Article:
July 22, 2016 — Gilbert Stoewsand, a Cornell food scientist, belongs in the hierarchy of great contributors to the wine industry in the United States. He died in Geneva, N.Y. on July 4 at age 83.
The story is nothing short of bizarre and extraordinary. It involves deformed chickens, Adolf Hitler, an embittered scientist, syndicated columnist Jack Anderson and hybrid grapes.
Back in the 1960s, French and German scientists claimed that deformities in animals were the result of drinking wine made from hybrid grapes. The wine was consumed by chickens resulting in leg and feather malformations. Unfortunately, muckraking Washington columnist Jack Anderson who was widely syndicated in almost 1,000 newspapers, reported a sensational account of the dangers of hybrid grapes, in this case French hybrid grapes, causing deformities resulting in retailers removing New York wines from their stores. At the time, most New York wines were made with hybrid grapes.
The conclusions of the French and German scientists were corroborated in 1965 by Hans Breider formerly head of the Bavarian State Institute for Wine, Fruit and Horticulture but what was Breider’s background and credibility? This is where the story takes a fascinating turn. Hans Breider was chief viticulturist in the 1930s under Adolf Hitler, an enthusiastic supporter of the German wine industry. But he ended up in prison for several years after falling out with the Führer for some unexplained reason. His successor created hybrid wine grapes and when an embittered Breider got out of jail, he maliciously claimed hybrid grapes were toxic in order to discredit them.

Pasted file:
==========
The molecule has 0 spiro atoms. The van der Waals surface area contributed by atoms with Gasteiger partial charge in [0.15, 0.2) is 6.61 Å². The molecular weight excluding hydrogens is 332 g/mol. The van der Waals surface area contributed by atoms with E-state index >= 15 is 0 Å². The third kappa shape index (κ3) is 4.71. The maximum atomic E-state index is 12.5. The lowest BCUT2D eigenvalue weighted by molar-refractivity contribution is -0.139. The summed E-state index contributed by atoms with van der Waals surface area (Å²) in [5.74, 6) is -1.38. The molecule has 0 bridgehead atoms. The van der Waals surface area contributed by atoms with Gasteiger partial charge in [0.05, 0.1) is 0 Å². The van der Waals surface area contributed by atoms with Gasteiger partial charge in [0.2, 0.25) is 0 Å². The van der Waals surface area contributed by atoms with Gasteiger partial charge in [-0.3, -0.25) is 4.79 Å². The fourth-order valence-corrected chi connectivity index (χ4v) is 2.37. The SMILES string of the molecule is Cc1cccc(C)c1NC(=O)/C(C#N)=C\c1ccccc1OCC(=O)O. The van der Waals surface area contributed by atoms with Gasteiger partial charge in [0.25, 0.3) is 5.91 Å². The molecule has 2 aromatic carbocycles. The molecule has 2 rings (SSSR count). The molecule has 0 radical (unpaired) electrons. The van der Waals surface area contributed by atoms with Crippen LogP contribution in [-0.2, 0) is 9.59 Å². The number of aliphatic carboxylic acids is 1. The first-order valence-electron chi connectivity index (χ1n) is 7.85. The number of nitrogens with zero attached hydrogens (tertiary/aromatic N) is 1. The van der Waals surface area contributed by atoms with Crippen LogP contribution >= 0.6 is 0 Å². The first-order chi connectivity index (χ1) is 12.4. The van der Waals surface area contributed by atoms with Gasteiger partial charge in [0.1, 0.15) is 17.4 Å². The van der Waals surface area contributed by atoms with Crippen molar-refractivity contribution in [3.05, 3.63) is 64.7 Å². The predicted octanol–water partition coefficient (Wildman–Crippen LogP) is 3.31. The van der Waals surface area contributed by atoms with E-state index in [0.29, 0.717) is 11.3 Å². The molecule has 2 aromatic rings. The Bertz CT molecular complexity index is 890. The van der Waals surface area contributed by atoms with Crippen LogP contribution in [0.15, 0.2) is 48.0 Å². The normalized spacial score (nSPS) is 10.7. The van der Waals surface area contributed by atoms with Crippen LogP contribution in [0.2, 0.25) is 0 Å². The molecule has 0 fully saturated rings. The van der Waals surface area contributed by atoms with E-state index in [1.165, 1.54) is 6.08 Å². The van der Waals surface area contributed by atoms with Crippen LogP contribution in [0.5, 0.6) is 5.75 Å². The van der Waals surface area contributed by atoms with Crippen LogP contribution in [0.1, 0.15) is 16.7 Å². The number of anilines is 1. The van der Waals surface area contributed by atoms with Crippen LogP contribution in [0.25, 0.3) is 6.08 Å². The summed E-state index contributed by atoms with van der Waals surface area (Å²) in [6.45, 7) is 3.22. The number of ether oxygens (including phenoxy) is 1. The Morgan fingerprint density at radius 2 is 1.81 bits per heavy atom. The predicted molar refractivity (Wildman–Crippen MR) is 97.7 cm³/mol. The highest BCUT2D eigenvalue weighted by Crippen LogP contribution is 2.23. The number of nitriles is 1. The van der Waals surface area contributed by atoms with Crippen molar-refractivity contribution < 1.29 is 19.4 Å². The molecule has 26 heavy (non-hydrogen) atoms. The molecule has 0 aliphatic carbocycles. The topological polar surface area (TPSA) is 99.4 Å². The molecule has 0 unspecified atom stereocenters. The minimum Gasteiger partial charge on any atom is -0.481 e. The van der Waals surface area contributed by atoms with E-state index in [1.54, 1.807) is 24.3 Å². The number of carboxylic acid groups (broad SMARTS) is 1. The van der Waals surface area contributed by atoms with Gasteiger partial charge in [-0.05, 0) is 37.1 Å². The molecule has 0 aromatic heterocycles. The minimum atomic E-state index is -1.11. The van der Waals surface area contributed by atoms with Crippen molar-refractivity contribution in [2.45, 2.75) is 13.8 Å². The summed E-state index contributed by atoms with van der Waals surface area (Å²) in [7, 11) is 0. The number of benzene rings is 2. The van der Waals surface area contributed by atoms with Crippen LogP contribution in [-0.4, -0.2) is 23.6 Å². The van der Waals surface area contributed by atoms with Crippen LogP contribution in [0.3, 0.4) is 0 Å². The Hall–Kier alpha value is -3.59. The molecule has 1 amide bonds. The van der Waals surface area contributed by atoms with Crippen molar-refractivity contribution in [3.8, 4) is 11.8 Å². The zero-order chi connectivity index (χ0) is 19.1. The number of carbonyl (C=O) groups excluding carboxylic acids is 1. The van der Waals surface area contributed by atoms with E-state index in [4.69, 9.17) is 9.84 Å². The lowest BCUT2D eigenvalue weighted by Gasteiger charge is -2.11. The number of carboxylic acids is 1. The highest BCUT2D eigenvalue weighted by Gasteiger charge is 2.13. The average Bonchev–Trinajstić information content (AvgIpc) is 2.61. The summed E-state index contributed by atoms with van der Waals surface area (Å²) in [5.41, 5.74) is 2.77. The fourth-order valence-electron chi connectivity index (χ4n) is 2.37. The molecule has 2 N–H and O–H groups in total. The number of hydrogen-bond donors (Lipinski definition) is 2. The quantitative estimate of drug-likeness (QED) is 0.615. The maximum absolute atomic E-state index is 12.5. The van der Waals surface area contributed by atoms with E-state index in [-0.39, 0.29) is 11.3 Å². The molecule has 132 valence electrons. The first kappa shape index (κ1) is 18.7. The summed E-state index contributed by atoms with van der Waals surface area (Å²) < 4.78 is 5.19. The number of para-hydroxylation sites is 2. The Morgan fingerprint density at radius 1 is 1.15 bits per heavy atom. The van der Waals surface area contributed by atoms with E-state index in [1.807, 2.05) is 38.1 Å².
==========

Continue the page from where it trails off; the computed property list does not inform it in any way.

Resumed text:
Enter Gilbert Stoewsand who was hired by Cornell in 1967 as a toxicologist and poultry expert charged with investigating the claims of toxicity of hybrid grapes and the effects on chickens. He found that Breider’s chickens suffered from poor diet, which was the cause of their deformities. Chickens with a healthy diet did not suffer when given hybrid wines or juices. The clear refutation of Hans Breider’s claims published by Cornell in 1971 put an end to the controversy. A statement from the U.S. Food and Drug Administration was published in the Washington Post.
Mr. Stoewsand’s story was detailed by Blaine Friedlander for the Cornell Chronicle. We’re grateful to be able to share this fascinating piece of wine history and lore. Incidentally, Gilbert Stoewsand became an associate professor of toxicology at Cornell in 1973, a professor in 1979 and an emeritus professor in 1996.